Your dentist can diagnose periodontal disease and mouth infections by examining your teeth, gums, and soft structures in your mouth.  Your dentist will check for loose teeth.  Your dentist will gently insert a small periodontal probe between your teeth and gums to check for and measure gum detachment and pockets.  X-rays help identify changes in your teeth, bones, or gums.

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Your dentist can treat dental conditions related to diabetes.  Candidiasis is treated by removing or controlling the causative factors.  You should brush and floss your teeth according to your dentist’s instructions.  Clean your dentures thoroughly.  Do not wear dentures at night.  If you have dry mouth, saliva substitutes can help. 
Treatment for periodontal disease depends on the type of disease and how far it has spread.  Initial treatments usually include a professional dental cleaning with scaling and root planning.  Scaling is a procedure that removes plaque, tartar, and stains from the tooth surface.  Root planning removes plaque and tartar while smoothing the root surface.  The smooth surface makes it more difficult for plaque to attach to it.  Root planning allows the gum tissues to heal next to the teeth.
Some cases of periodontitis may require medications in addition to scaling and root planning.  Your dentist may apply antibiotics to the site of infection.  You may receive a prescription for antimicrobial mouth rinses to fight the bacteria that contribute to periodontitis.  Advanced periodontitis may require tooth extraction and surgical treatment.
After receiving professional treatment for periodontal disease or a mouth infection, good oral health care and blood glucose management can prevent the condition from recurring.  Brush your teeth at least twice a day.  Floss daily to remove plaque.  Eat well-balanced meals, limit sugary or starchy foods, and avoid in between meal snacks.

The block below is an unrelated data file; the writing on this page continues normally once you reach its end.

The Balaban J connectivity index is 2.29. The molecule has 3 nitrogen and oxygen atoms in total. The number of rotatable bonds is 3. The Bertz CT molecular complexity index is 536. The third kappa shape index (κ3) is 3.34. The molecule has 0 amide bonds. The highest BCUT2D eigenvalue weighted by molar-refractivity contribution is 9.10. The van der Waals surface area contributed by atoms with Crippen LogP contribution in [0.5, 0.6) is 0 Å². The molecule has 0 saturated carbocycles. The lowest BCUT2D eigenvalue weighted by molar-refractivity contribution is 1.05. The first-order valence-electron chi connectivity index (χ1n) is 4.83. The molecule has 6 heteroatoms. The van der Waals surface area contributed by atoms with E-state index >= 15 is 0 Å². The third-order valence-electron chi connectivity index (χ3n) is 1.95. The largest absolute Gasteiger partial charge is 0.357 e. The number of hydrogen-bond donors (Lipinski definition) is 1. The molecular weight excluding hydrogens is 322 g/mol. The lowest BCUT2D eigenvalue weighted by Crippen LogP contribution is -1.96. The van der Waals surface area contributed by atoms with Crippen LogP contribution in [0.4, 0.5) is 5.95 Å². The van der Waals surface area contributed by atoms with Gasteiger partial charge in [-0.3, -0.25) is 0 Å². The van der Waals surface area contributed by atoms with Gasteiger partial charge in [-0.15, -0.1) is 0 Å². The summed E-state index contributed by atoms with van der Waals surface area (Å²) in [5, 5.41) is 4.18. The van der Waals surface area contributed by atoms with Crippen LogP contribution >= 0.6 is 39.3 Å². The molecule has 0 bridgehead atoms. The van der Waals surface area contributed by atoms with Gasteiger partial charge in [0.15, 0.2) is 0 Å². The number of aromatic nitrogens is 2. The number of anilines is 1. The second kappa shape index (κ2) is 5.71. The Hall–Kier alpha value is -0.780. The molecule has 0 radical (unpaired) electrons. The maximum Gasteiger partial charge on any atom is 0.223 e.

Make and attend regular dental appointments for professional cleaning and examinations.  You should have your teeth examined and cleaned at least twice a year.  Contact your dentist at the first sign of any diabetes-related dental problem.

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This information is intended for educational and informational purposes only. It should not be used in place of an individual consultation or examination or replace the advice of your health care professional and should not be relied upon to determine diagnosis or course of treatment.

The iHealthSpot patient education library was written collaboratively by the iHealthSpot editorial team which includes Senior Medical Authors Dr. Mary Car-Blanchard, OTD/OTR/L and Valerie K. Clark, and the following editorial advisors: Steve Meadows, MD, Ernie F. Soto, DDS, Ronald J. Glatzer, MD, Jonathan Rosenberg, MD, Christopher M. Nolte, MD, David Applebaum, MD, Jonathan M. Tarrash, MD, and Paula Soto, RN/BSN. This content complies with the HONcode standard for trustworthy health information. The library commenced development on September 1, 2005 with the latest update/addition on April 13th, 2016. For information on iHealthSpot’s other services including medical website design, visit